Carol Hacker is the former Director of Human Resources for the North American Division of a European manufacturing company, Employee Relations Manager for the Miller Brewing Company, and County Office Director for the US Department of Labor. Headquartered in Atlanta, GA, Carol has been the President and CEO of Hacker & Associates since January 1989. She specializes in teaching managers, supervisors, team leaders, HR professionals, and executives how to meet the leadership challenge. Carol is the author of over 400 published articles and 14 books including the bestseller, Hiring Top Performers-350 Great Interview Questions For People Who Need People. She earned her BS and MS with honors from the University of Wisconsin. She can be reached at www.carolahacker.com or 770-410-0517.
Questions Job Seekers Should Ask
You will want to be ready with good questions at the end of the interview when you are asked if you have any questions. The type of questions you ask will depend upon what stage you have reached in the interview process.
What you ask and when is up to you. The answers to your questions are important and will help you decide whether or not to accept the position. Some questions you might want to ask, provided you are not already expected to know the answer because of your research, include:
Questions about the organization:
- What position does the company have in the industry? Is it the market leader, in the middle, or does it have to market through other avenues?
- How does the business market its products or services to clients or customers?
- Does the company have a policy of promotion from within or does it generally look outside for talent?
Questions about job duties and responsibilities:
- What kind of authority does the position have?
- Can you describe a typical day for me?
- Does this position involve any travel?
Questions about the department:
- What is the current status of the department? What are its strengths and weaknesses?
- What is different about this department that sets it apart from other similar departments in the company?
- What is the rate of turnover in this department?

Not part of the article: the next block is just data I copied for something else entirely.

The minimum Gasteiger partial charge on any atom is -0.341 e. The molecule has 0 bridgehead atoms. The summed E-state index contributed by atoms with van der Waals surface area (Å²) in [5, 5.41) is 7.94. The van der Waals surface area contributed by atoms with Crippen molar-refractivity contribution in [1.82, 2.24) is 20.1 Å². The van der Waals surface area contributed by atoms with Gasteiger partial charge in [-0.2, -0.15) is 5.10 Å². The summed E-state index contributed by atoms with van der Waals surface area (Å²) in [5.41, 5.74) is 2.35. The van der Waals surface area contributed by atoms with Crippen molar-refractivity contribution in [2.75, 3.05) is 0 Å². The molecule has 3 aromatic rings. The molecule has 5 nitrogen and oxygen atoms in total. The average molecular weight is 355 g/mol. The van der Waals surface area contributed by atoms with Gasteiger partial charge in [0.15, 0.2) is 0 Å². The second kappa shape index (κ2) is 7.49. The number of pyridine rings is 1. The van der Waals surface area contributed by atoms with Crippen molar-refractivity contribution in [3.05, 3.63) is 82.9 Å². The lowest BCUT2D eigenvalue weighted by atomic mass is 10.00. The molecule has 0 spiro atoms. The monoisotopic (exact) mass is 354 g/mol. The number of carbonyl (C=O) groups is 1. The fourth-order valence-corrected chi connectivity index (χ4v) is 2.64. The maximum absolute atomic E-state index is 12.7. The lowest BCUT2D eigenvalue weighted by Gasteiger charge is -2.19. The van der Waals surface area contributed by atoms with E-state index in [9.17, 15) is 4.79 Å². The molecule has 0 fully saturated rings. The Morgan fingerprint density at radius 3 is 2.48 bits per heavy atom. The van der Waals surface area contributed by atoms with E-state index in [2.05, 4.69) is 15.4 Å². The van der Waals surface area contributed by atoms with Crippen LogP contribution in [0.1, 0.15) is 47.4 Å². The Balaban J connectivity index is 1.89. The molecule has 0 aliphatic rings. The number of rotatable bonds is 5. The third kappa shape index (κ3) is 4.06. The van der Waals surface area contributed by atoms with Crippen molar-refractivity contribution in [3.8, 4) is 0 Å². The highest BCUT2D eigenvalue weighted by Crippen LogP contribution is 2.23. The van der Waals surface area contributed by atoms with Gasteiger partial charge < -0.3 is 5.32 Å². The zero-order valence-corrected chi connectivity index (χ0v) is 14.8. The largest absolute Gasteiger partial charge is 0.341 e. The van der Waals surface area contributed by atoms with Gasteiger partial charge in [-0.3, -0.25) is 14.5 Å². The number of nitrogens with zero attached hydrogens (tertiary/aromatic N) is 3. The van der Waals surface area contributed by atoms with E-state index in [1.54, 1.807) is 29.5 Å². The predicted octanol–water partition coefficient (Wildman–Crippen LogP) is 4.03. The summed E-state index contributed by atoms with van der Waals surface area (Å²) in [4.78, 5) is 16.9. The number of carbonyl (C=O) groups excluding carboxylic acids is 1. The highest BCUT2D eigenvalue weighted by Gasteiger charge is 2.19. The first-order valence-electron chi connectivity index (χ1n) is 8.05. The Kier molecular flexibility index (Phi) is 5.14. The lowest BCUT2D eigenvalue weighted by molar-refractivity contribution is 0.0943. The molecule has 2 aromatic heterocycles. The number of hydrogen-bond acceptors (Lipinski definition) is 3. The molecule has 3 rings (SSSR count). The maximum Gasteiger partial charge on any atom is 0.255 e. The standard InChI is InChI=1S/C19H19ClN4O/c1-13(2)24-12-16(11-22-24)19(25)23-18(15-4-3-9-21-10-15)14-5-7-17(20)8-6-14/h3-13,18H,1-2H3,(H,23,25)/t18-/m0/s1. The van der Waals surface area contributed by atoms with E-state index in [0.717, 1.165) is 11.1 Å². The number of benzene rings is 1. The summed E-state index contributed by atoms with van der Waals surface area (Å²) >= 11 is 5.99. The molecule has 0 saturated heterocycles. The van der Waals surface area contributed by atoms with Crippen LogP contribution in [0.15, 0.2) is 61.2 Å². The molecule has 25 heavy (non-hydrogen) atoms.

Questions about compensation and benefits (don’t get into this unless you have a job offer):
- What part of the compensation plan is tied to performance?
- What kinds of benefits are available in terms of medical, dental, life insurance, etc.?
- Would I have to sign an employment contract? If so, what are the terms?
Questions about relocation (if you have to move):
- What moving expenses does the company pay?
- Will they pay for one or more trips for my spouse to see the community and look for housing?
- If the move is delayed for any reason, will the company provide transportation for me to visit my family regularly?
These sample questions are a good place to start, provided of course that you are not expected to know the answers as a result of your company research. You do not want to ever give the impression that you do not know anything about the company that is interviewing you, or ask a question to which you should know the answer.
Take notes during the interview, but ask permission to do so. The person conducting the interview will not refuse your request. Have a pen and paper ready to jot down important items. This will help you make a good impression and will provide you with the information you need for your interview summary later and for the follow-up letter.
In addition, there are questions you can ask to help you determine in a diplomatic way whether someone higher than the interviewer will make the final choice. Example:
- Who would supervise the person in this position?
- Is there someone else who will be involved in the final hiring decision for this job?
Another question you may ask the interviewer is how he or she would rate your qualifications for the job. The reply should help you learn whether or not you are in the running for the job. It may also give you information about a point the interviewer saw as a problem, but would not have discussed with you otherwise. This then gives you the opportunity to explain, defend or clarify the point of concern. If there is concern over a perceived weakness, you could assure the interviewer of your willingness to work to overcome it. The interviewer may, of course, tell you she is not ready to give you feedback at that time. Even this reply can set the stage for you to briefly summarize the strengths and weaknesses you could bring to the job.
There is one final question that candidates often overlook: ask for the job. Ask in a pleasant and confident manner, and you will not appear “overly aggressive.” This does not mean that you should say, “May I have the job?” However, do let the interviewer know that you feel you are a good candidate and why, that you are very interested in the job and hope you will be the selected candidate to fill the position. You may also ask when she will be making a decision.
Asking questions may be difficult for some candidates, either because of a lack of interview experience or because they have difficulty feeling it’s appropriate. However, the interviewer expects you to have questions. A candidate who has no questions might cause as much concern in the interviewer’s mind as the candidate who goes overboard and asks too many questions.
Before you leave the interviewer’s office, ask about the next step in the selection process. When can you expect to hear from the interviewer? Job seekers often neglect to get this information. They wait and wonder when and if they will hear back from the person with whom they interviewed. (If no one contacts you by the date given, do not hesitate to follow up by telephone. It demonstrates a sincere interest in the job and shows that you know how to take initiative).